New Mexico State (SUR 23-10, seeded 15th in South)...The Aggies might look familiar on these pages, as we used to cover them regularly when WAC games were included on the "big board" until 2013. While the rest of the WAC splintered, NMSU remained in the fold and has continued as the dominant team in the far-flung loop, making its fourth straight Big Dance appearance for HC Marvin Menzies, who has been able to use his worldwide connections (through Ag outfitter Adidas) to put together another international squad featuring two players from France, another from Cameroon, another from South Africa, and five from Canada (all from Toronto). Among those imports are almost all of the Ags' key players, including smooth-stroking 6-8 Frenchy F Remi Barry (13.3 ppg), 6-9 Cameroonian frosh F Pascal Siakam (13 ppg; brother James plays at Vanderbilt), skywalking 6-2 Canadian Daniel Mullings, and imposing 6-10 C Chili Nephawe, a product of Johannesburg. With the exception of Siakam, the others have multiple NCAA games under their belts, and the team has great size and length, covering lots of ground on the defensive perimeter and being intimidating under the bucket. Took San Diego State into OT in the sub-regionals last season, and played another daunting non-league slate, part of which without key cogs Mullings and Nephawe, both injured for chunks of the season. They're both healthy now, and this intriguing blend of imposing athleticism could be a tough test for Kansas on Friday at Omaha.

Coastal Carolina (SUR 24-9, seeded 16th in West)...Most observers believe the Chanticleers are one of the better 16 seeds in recent memory...or at least since last season, when the same Chants were also a 16 and gave East top seed Virginia a big scare before finally succumbing in the final minutes by a 70-59 count. Last season marked a milestone for vet HC Cliff Ellis, who took his fourth different school (earlier South Alabama, Clemson, and Auburn) to the Dance. With much the same look as a year ago with four starters back in the mix, the Chants impressed in pre-league play, beating Ellis' former Auburn as well as ULM, coming close at Ole Miss, and losing honorably at UCLA, before dealing with a better-than-advertised Big South Conference and once again stealing the league tourney crown in Myrtle Beach. Most of the offense is generated from a veteran backcourt featured in last year's Dance and highlighted by Gs Warren Gillis (13.1 ppg), Josh Cameron (12.9 ppg), and Elijah Wilson (11.1 ppg). The Chants can spread the floor and attack from the wings, and after last year's upset big vs. Virginia, will have no fear of another 1 seed, Wisconsin, in sub-regional action at Omaha on Friday.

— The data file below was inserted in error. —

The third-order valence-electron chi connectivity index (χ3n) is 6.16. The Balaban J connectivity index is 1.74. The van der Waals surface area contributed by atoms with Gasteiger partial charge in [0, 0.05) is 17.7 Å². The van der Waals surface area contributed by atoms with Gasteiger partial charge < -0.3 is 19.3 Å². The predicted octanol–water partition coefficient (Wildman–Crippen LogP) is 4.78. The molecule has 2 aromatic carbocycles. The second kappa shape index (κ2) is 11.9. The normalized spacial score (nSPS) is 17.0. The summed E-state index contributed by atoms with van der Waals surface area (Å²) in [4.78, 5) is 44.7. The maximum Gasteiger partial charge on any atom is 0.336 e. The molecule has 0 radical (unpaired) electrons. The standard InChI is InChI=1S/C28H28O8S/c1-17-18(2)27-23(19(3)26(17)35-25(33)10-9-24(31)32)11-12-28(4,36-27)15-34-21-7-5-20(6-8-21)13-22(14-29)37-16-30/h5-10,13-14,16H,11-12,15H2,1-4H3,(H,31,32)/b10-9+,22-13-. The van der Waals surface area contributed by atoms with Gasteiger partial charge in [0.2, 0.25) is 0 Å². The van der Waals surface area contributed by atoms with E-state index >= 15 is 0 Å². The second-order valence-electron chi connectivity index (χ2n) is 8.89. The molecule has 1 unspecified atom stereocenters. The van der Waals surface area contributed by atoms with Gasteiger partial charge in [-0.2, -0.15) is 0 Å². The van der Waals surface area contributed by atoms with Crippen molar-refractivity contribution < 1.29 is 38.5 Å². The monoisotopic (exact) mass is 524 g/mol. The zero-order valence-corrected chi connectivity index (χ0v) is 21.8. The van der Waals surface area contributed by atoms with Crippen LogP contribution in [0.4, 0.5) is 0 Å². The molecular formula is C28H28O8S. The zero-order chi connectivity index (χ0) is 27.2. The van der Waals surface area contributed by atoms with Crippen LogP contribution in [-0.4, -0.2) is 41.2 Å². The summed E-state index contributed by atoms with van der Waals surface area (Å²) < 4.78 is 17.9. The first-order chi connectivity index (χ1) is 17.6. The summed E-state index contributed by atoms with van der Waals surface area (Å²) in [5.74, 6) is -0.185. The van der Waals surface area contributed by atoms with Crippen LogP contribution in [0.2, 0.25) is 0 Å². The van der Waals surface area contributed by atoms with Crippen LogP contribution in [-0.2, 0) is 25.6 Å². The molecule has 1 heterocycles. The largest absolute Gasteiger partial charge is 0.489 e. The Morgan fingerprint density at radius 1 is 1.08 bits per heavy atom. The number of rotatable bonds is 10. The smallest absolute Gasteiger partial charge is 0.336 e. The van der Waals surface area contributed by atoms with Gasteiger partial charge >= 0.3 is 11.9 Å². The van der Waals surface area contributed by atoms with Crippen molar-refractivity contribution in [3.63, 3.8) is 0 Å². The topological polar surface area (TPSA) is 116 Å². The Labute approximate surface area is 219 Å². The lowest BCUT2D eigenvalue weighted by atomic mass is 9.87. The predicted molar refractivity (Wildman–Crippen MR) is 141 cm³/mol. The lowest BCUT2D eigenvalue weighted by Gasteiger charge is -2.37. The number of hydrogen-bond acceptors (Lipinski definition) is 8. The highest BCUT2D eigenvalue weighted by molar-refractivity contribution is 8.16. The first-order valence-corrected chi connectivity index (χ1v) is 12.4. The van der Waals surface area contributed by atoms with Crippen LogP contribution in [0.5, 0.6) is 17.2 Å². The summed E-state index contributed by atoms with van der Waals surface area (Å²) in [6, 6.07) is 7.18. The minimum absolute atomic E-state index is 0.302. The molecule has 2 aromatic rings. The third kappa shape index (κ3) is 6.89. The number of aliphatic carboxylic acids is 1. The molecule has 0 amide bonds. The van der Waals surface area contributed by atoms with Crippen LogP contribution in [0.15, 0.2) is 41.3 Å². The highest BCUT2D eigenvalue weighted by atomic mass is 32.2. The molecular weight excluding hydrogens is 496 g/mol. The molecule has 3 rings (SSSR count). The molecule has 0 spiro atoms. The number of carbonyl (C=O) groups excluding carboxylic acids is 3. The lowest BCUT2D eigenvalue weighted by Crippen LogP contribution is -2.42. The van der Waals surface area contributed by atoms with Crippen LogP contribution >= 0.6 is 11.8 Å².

Wofford (SUR 28-6, seeded 12th in West)...Another one of the 12 seeds given a good chance by the TV pundits, who note an 8-4 SU record by the 12s against the 5s over the past three years. Wofford is also familiar to Big Dance fans for several tourney visits in recent seasons, including a year ago, for vet HC Mike Young, who has almost the same team from last season, including all five starters, that lost to Michigan, 57-40, in sub-regional action. The Terriers are still led by smooth and savvy G Karl Cochran, again the leading scorer at 14.6 ppg, and backcourt mate Spencer Collins, an explosive 6-4 jr. who scored 26 in a key late-season win at Mercer that helped wrap up the SoCon regular-season crown for Wofford. The Terriers, who took every team's best shot in league play, survived a tense conference tourney in Asheville for the second year in a row, and had earlier beaten the likes of NC State and Iona in non-league play, while losing to higher-profile Stanford, West Virginia, and Duke. In other words, the Terriers have played some people this season. Steady team, with ballhandlers at every position and able to control pace and tempo, Wofford is a hard to "speed up" and presents a fascinating sub-regional matchup vs. high-pressure Arkansas on Thursday at Jacksonville.

Let's hope we're still talking about one or more of these teams next week for the Sweet 16; the tourney is always a bit more memorable when at last one Cinderella side emerges! Start the music...let the Big Dance begin!